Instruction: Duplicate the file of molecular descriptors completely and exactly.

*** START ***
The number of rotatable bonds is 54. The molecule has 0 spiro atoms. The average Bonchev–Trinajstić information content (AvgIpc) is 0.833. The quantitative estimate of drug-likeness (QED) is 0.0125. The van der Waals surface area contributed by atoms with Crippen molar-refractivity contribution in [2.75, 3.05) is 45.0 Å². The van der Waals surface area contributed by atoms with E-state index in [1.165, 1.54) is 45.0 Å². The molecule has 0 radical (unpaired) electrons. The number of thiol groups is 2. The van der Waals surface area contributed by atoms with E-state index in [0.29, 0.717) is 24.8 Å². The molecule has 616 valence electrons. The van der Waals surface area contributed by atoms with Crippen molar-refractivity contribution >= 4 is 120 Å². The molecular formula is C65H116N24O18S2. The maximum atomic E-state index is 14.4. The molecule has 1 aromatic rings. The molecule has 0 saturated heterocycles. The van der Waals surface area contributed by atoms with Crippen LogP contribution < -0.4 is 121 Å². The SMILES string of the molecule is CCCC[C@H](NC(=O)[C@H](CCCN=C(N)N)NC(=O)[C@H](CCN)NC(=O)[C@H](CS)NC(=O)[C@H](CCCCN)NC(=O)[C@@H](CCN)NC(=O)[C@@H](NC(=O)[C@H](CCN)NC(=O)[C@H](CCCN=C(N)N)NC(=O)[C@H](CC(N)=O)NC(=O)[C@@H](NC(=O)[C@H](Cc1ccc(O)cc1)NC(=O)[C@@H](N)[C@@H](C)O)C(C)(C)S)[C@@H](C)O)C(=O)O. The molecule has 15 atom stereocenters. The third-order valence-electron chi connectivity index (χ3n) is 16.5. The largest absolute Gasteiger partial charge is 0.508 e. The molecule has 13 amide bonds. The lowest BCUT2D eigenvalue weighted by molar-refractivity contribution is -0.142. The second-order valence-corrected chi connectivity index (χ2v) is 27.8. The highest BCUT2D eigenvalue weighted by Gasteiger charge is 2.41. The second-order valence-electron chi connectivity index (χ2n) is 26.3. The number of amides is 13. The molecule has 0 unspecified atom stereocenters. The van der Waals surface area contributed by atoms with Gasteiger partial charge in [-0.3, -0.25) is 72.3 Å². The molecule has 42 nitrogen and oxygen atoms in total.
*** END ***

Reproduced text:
The number of rotatable bonds is 54. The molecule has 0 spiro atoms. The average Bonchev–Trinajstić information content (AvgIpc) is 0.833. The quantitative estimate of drug-likeness (QED) is 0.0125. The van der Waals surface area contributed by atoms with Crippen molar-refractivity contribution in [2.75, 3.05) is 45.0 Å². The van der Waals surface area contributed by atoms with E-state index in [1.165, 1.54) is 45.0 Å². The molecule has 0 radical (unpaired) electrons. The number of thiol groups is 2. The van der Waals surface area contributed by atoms with E-state index in [0.29, 0.717) is 24.8 Å². The molecule has 616 valence electrons. The van der Waals surface area contributed by atoms with Crippen molar-refractivity contribution >= 4 is 120 Å². The molecular formula is C65H116N24O18S2. The maximum atomic E-state index is 14.4. The molecule has 1 aromatic rings. The molecule has 0 saturated heterocycles. The van der Waals surface area contributed by atoms with Crippen LogP contribution < -0.4 is 121 Å². The SMILES string of the molecule is CCCC[C@H](NC(=O)[C@H](CCCN=C(N)N)NC(=O)[C@H](CCN)NC(=O)[C@H](CS)NC(=O)[C@H](CCCCN)NC(=O)[C@@H](CCN)NC(=O)[C@@H](NC(=O)[C@H](CCN)NC(=O)[C@H](CCCN=C(N)N)NC(=O)[C@H](CC(N)=O)NC(=O)[C@@H](NC(=O)[C@H](Cc1ccc(O)cc1)NC(=O)[C@@H](N)[C@@H](C)O)C(C)(C)S)[C@@H](C)O)C(=O)O. The molecule has 15 atom stereocenters. The third-order valence-electron chi connectivity index (χ3n) is 16.5. The largest absolute Gasteiger partial charge is 0.508 e. The molecule has 13 amide bonds. The lowest BCUT2D eigenvalue weighted by molar-refractivity contribution is -0.142. The second-order valence-corrected chi connectivity index (χ2v) is 27.8. The highest BCUT2D eigenvalue weighted by Gasteiger charge is 2.41. The second-order valence-electron chi connectivity index (χ2n) is 26.3. The number of amides is 13. The molecule has 0 unspecified atom stereocenters. The van der Waals surface area contributed by atoms with Gasteiger partial charge in [-0.3, -0.25) is 72.3 Å². The molecule has 42 nitrogen and oxygen atoms in total.